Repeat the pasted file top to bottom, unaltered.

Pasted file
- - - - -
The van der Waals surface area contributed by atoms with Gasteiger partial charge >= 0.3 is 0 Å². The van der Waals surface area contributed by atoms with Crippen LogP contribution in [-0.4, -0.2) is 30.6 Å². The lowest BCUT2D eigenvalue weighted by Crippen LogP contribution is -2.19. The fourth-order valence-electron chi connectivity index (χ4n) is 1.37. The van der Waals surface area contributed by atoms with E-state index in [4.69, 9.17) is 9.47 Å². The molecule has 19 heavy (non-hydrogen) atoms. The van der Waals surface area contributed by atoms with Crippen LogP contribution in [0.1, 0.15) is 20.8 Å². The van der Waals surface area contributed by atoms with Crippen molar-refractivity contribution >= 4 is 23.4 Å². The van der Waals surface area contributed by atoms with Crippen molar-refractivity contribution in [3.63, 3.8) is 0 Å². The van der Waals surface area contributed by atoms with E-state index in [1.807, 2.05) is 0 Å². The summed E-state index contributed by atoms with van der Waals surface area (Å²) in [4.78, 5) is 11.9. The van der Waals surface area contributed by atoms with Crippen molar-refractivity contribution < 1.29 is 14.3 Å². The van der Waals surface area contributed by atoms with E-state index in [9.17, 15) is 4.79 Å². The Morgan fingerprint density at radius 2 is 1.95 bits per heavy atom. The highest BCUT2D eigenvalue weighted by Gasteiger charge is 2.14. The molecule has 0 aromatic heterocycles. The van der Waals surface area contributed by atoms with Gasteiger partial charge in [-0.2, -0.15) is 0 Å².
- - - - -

The van der Waals surface area contributed by atoms with Gasteiger partial charge >= 0.3 is 0 Å². The van der Waals surface area contributed by atoms with Crippen LogP contribution in [-0.4, -0.2) is 30.6 Å². The lowest BCUT2D eigenvalue weighted by Crippen LogP contribution is -2.19. The fourth-order valence-electron chi connectivity index (χ4n) is 1.37. The van der Waals surface area contributed by atoms with E-state index in [4.69, 9.17) is 9.47 Å². The molecule has 19 heavy (non-hydrogen) atoms. The van der Waals surface area contributed by atoms with Crippen LogP contribution in [0.1, 0.15) is 20.8 Å². The van der Waals surface area contributed by atoms with Crippen molar-refractivity contribution >= 4 is 23.4 Å². The van der Waals surface area contributed by atoms with Crippen molar-refractivity contribution in [3.63, 3.8) is 0 Å². The van der Waals surface area contributed by atoms with E-state index in [1.807, 2.05) is 0 Å². The summed E-state index contributed by atoms with van der Waals surface area (Å²) in [4.78, 5) is 11.9. The van der Waals surface area contributed by atoms with Crippen molar-refractivity contribution < 1.29 is 14.3 Å². The van der Waals surface area contributed by atoms with E-state index in [9.17, 15) is 4.79 Å². The Morgan fingerprint density at radius 2 is 1.95 bits per heavy atom. The highest BCUT2D eigenvalue weighted by Gasteiger charge is 2.14. The molecule has 0 aromatic heterocycles. The van der Waals surface area contributed by atoms with Gasteiger partial charge in [-0.2, -0.15) is 0 Å².